Super Bowl XIX

Profile

Super Bowl XIX featured the number one offense in the AFC and NFL in the Miami Dolphins against the number one defense of the NFC and NFL, the San Francisco 49ers, also the second best offense in the National Football League. Each team had a future Hall of Fame quarterback, Miami's Dan Marino, who would go on to rewrite the record books for career completions, passing yards and touchdown passes as well as numerous other offensive milestones, and San Francisco's Joe Montana, golden boy out of the University of Notre Dame who would go on to win four league titles and three Super Bowl MVP awards including his second in Super Bowl XIX. Marino was the unanimous NFL MVP after throwing for 5,084 yards and 48 touchdowns, 20 more than his opponent Montana. Miami returned to the big game, just two years removed from the thrashing they took at the hands of the Washington Redskins in Super Bowl, but now sporting a more offensive minded corps behind the young gun slinging Marino, deep threats in wide receivers Mark Duper and Mark Clayton and Woody Bennett and Tony Nathan coming out of the backfield. The Dolphins took a 14-2 record into the playoff where they beat the Seattle Seahawks 31-10 in the Divisional Playoff and then pounded the Pittsburgh Steelers 45-28 in the AFC Conference Championship Game. The 49ers, on the other hand, were making their third appearance in the Super Bowl in eight years and carried and NFL-best record of 16-1 into the playoffs, the best record since the Super Bowl XI champion Oakland Raiders went 16-1 for a 14-game schedule in 1976. The Niners defense shined in the playoff allowing only ten points as they beat the New York Giants 21-10 in the Divisional Playoff and then hammered the Chicago Bears 23-0 in the NFC Conference Championship.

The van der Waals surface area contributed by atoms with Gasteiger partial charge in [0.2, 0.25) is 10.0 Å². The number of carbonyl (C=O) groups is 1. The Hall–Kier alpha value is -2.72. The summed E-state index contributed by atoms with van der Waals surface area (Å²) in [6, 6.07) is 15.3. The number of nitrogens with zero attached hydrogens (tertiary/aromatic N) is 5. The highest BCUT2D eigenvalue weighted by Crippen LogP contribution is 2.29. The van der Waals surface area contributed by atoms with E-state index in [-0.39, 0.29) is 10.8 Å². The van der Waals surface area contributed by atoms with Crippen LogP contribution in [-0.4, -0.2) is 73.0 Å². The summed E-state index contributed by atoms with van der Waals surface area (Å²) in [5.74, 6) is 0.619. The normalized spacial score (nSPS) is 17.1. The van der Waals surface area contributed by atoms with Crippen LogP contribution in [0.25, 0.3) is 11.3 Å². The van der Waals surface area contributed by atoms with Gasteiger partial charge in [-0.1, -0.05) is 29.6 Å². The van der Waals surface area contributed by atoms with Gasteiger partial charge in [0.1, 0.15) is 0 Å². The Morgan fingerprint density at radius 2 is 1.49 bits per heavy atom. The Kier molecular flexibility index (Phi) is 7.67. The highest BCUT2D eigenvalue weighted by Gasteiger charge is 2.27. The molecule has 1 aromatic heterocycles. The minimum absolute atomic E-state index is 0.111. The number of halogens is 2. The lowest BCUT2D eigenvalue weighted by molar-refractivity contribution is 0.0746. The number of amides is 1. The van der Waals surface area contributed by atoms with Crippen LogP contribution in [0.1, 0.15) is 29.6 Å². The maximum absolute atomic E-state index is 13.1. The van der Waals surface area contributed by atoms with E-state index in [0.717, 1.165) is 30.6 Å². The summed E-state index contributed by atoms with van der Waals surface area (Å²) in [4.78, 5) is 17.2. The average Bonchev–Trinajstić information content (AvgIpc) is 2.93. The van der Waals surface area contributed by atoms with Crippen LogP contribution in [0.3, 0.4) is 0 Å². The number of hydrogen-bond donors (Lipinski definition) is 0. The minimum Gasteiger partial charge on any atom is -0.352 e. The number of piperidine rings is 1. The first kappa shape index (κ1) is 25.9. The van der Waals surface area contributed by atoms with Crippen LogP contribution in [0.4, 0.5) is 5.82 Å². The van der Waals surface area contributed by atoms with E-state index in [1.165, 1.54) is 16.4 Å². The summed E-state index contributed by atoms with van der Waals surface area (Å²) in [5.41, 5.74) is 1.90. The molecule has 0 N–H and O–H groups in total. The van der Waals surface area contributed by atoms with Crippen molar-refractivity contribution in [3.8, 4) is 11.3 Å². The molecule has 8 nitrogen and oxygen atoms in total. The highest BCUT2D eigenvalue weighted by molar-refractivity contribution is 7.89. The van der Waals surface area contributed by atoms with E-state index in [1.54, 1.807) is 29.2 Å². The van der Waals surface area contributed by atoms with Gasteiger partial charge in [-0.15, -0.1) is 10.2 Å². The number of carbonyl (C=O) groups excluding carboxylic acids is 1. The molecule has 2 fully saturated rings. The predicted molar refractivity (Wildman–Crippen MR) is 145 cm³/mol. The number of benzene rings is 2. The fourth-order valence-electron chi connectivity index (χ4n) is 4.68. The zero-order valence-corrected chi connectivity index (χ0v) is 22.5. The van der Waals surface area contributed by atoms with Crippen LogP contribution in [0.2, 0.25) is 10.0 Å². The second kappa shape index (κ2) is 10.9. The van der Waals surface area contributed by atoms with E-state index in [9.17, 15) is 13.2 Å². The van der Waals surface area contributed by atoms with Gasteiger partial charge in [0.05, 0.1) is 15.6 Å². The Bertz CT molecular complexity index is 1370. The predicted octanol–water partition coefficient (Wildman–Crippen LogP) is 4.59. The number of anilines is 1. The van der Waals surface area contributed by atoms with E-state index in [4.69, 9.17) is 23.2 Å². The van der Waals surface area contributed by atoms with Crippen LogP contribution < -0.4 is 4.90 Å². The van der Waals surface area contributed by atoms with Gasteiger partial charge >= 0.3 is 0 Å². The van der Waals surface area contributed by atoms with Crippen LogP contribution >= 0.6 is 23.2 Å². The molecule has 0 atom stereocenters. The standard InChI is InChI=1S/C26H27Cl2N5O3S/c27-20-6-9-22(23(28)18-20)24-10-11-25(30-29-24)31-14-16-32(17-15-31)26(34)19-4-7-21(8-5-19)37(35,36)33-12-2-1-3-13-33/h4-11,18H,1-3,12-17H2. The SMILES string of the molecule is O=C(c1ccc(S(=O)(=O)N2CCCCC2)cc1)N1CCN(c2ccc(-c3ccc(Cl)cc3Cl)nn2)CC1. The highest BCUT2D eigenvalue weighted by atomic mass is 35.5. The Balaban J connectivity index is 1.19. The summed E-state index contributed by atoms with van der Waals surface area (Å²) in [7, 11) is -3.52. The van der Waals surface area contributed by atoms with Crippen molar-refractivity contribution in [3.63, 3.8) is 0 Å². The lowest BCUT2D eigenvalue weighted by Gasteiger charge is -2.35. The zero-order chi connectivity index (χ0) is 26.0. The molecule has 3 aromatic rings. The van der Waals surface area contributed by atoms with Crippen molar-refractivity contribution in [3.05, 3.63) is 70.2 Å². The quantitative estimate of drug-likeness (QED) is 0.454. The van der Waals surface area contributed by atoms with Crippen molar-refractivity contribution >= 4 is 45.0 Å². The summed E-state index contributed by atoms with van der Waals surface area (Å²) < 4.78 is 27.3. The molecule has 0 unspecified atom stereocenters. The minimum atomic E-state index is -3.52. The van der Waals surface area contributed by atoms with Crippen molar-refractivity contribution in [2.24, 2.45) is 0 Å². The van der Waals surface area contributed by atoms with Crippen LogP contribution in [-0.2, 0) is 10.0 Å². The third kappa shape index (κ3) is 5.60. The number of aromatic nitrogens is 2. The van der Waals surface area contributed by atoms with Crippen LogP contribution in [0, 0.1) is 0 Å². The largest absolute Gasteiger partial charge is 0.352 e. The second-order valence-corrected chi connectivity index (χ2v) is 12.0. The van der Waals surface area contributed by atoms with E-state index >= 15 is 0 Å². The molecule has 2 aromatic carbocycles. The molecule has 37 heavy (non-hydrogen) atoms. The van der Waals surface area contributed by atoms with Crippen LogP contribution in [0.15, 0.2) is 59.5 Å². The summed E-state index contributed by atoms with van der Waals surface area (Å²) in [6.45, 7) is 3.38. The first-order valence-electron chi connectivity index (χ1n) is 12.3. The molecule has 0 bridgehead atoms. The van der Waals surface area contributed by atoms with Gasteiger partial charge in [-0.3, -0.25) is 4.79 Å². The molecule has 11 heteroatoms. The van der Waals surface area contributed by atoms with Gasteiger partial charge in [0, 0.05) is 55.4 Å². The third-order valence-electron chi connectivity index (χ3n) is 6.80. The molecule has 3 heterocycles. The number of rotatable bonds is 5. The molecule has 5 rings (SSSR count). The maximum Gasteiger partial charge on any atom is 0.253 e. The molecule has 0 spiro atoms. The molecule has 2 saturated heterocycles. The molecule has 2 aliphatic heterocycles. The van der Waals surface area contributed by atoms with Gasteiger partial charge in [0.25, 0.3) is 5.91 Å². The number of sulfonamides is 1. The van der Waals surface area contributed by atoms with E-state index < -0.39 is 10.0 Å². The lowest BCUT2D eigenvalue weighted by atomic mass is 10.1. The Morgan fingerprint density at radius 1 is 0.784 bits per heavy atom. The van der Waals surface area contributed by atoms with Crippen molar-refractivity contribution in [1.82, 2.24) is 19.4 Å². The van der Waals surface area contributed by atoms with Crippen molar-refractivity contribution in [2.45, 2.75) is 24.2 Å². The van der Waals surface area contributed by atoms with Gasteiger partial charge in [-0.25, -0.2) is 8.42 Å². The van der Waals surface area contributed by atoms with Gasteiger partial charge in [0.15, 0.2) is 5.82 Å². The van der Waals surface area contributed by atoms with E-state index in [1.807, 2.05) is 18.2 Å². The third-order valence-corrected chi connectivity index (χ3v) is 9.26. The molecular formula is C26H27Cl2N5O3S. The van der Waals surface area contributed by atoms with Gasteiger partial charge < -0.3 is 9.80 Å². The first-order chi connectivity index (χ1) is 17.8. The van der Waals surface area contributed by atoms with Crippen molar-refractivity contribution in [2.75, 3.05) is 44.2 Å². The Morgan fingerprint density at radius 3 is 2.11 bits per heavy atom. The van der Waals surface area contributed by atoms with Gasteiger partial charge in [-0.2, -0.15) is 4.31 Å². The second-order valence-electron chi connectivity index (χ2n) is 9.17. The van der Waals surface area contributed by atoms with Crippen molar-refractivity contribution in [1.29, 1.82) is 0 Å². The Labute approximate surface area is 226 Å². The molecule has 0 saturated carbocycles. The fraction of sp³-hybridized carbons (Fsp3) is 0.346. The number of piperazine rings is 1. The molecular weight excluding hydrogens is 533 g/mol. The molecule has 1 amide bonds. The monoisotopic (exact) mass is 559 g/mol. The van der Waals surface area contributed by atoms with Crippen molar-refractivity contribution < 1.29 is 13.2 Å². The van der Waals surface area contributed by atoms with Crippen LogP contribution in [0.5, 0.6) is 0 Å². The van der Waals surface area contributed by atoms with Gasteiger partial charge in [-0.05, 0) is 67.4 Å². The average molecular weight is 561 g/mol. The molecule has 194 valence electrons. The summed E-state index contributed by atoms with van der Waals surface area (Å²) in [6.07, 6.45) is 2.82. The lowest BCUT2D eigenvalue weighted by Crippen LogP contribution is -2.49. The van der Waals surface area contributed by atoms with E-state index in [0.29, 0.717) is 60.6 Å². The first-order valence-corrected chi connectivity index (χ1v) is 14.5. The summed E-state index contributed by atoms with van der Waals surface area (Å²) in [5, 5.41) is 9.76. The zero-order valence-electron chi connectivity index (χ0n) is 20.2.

Super Bowl XIX took place on January 20, 1985 at Stanford Stadium in Palo Alto, California, the first time the Super Bowl was played at this venue and the fourth time the game was played at a college stadium. The coin toss was handled via satellite from the White House as President Ronald Reagan in honor of his inauguration that took place earlier that day in a private ceremony. (The public inauguration occurred the following day.) Despite the Dolphins beginning the scoring with a 37-yard field goal from kicker Uwe von Schamann on their first possession, the 49ers offense came fast and came often, coming right back on the next drive with a 33-yard touchdown pass from Montana to Carl Monroe to take the lead 7-3. Marino hit tight end Dan Johnson with a 2-yard touchdown pass to close out the first half scoring giving Miami the 10-7 lead. It was the last time the Dolphins would reach the end zone for the rest of the day. At the start of the second quarter, Montana hit running back Roger Craig with an 8-yard TD pass, a 2-yard TD pass and scored a touchdown on a 6-yard rushing play to put the score at 28-10 in favor of San Francisco. Von Schamann kicked two field goals, 31 and 30 yards, to cut the score to 28-16 and end the Miami and first half scoring. The second half became a defensive beating given by the 49ers as they sacked Dan Marino three times, four times during the game for a loss of 29 yards, and stopped all Miami drives. Niners kicker Ray Wersching kicked a 27-yard field goal in the third quarter and Roger Craig scored for the third time on a 16-yard rush to cap off the scoring at 38-16. Craig was the first player in Super Bowl history to score three touchdowns in a Super Bowl. The 49ers obliterated the previous record of 429 total yards set by the Oakland Raiders with an exceptional 537 yards while limiting the Dolphins to only 314 yards. Montana went 24-for-35 for 331 passing yards and three touchdowns to earn his second Super Bowl MVP award.

 

DescriptionAuth1Q11.5Q1.52Q22.53Q33.54Q44.55Q55.56Q66.57Q77.58Q88.59Q910Total
FULL MVP-JOE MONTANA243811749690